This is an early release version of the contents of the Navigator’s Guide book, an offering from the DigitalOcean Solutions Engineers. The goal of the book is to help business customers plan their infrastructure needs, provide working examples along the way, and include technical nuance and the “why” that makes some decisions better than others.
How do I scale and grow my infrastructure for my business?
More importantly, how do I prevent a crisis? How do I know what my decisions will also impact? Am I asking the right questions?
This book will help answer questions, but also help with the background information needed when making decisions that impact your business’s infrastructure.
In the introduction, we said that this book would give you the tools and the understanding you need to run a successful infrastructure on DigitalOcean — but what is DigitalOcean, and who are we to tell you what to do?
Before we set sail, we want to share a brief infrastructure history lesson. This will help provide context on the needs that cloud infrastructure fills and how to take full advantage of it to get the most value, performance, and stability out of your infrastructure.
This is the first hands-on portion of the book. First, we’ll go over the tools we’ll be using, how they fit together, and how they can be beneficial to you as you begin to create and manage your infrastructure on DigitalOcean. Then, we’ll set up a single Droplet which we’ll use as as a controller to run and use the rest of our tool belt.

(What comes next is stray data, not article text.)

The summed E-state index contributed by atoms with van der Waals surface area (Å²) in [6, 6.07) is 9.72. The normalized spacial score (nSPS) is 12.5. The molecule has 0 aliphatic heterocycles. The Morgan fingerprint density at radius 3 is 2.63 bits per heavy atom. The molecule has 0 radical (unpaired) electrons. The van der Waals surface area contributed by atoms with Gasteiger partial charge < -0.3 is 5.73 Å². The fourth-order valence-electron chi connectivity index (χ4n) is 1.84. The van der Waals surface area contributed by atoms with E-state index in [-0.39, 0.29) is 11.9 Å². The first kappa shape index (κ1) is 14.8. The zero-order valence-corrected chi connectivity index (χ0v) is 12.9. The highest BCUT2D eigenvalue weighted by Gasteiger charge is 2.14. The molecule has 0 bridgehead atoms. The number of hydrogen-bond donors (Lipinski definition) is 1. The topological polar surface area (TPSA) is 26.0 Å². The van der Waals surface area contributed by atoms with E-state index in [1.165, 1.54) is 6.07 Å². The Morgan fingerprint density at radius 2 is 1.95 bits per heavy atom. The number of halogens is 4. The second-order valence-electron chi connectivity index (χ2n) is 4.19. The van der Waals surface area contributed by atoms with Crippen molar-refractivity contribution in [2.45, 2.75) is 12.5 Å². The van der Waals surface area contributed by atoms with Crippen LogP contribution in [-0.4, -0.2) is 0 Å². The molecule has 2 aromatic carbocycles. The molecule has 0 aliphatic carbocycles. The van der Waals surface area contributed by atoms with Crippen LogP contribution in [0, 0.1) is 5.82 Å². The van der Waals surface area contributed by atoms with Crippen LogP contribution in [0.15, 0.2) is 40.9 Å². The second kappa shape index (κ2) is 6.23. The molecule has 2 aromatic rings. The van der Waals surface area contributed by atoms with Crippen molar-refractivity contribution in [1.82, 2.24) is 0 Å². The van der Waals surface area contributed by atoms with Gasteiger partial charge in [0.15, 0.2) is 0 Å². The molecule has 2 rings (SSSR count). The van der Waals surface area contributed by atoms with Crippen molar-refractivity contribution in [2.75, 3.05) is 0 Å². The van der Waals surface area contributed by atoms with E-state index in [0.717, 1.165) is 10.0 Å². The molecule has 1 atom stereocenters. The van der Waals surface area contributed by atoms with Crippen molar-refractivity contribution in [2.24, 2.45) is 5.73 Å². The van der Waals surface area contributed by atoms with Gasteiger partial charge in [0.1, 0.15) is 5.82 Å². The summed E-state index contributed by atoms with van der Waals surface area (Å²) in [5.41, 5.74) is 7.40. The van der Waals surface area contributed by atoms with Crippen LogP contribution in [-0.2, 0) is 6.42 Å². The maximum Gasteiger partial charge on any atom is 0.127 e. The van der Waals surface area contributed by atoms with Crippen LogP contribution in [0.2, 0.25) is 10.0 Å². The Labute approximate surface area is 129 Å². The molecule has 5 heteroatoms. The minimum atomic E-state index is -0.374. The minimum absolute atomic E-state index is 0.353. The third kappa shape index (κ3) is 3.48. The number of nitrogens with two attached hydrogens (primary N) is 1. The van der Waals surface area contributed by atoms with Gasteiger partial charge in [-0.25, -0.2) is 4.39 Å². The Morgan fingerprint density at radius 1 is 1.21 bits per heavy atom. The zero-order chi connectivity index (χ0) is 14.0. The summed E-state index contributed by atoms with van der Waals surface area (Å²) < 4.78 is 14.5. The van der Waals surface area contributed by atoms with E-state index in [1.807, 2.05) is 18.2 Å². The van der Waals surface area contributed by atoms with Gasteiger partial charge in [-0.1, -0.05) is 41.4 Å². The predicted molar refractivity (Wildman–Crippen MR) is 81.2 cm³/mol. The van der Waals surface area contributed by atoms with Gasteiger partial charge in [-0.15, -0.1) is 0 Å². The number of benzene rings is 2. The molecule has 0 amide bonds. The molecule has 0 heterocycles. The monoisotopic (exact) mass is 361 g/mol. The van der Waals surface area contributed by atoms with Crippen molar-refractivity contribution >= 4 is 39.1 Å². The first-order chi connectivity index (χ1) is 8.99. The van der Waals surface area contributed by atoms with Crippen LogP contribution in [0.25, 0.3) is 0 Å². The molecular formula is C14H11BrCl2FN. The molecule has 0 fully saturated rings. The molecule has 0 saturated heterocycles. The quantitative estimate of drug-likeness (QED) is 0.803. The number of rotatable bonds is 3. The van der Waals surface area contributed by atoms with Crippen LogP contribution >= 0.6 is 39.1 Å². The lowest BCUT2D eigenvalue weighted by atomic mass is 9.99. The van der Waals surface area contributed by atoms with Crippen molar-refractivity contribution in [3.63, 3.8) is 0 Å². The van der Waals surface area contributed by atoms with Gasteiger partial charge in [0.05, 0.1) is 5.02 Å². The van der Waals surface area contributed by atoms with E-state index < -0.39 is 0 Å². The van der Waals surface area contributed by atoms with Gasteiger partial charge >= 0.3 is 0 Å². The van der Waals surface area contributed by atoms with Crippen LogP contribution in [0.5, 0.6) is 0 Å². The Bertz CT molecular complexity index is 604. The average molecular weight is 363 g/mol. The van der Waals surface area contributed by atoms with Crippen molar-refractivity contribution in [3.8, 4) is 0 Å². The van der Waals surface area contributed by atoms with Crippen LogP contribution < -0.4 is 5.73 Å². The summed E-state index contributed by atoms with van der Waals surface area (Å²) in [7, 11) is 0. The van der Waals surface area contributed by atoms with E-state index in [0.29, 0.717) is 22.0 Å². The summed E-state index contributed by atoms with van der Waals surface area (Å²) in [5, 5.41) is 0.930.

It doesn’t matter if you’re running a small blog, a large application, or an API; you never want it to be offline. A single point of failure is any part of your infrastructure that will cause downtime if it fails. A highly available infrastructure has no single point of failure. A highly available configuration is not only important for redundancy. It will also be faster and more cost effective to scale your infrastructure as well.
The previous chapter demonstrated how to reduce downtime by adding redundancy at the web frontend layer of your infrastructure. If your service works with files and data, you’ll also need a centralized backend — which should be similarly redundant to avoid being a single point of failure.
The previous section used Terraform and Ansible to provision resources (Droplets, Load Balancers, and Floating IPs) and deploy your WordPress application. In this supplemental section, we discuss some ways to simplify this configuration using Terraform modules and separate infrastructure environments. There’s no code to execute and no changes to make in this section, but the concepts are important when building a real-world setup.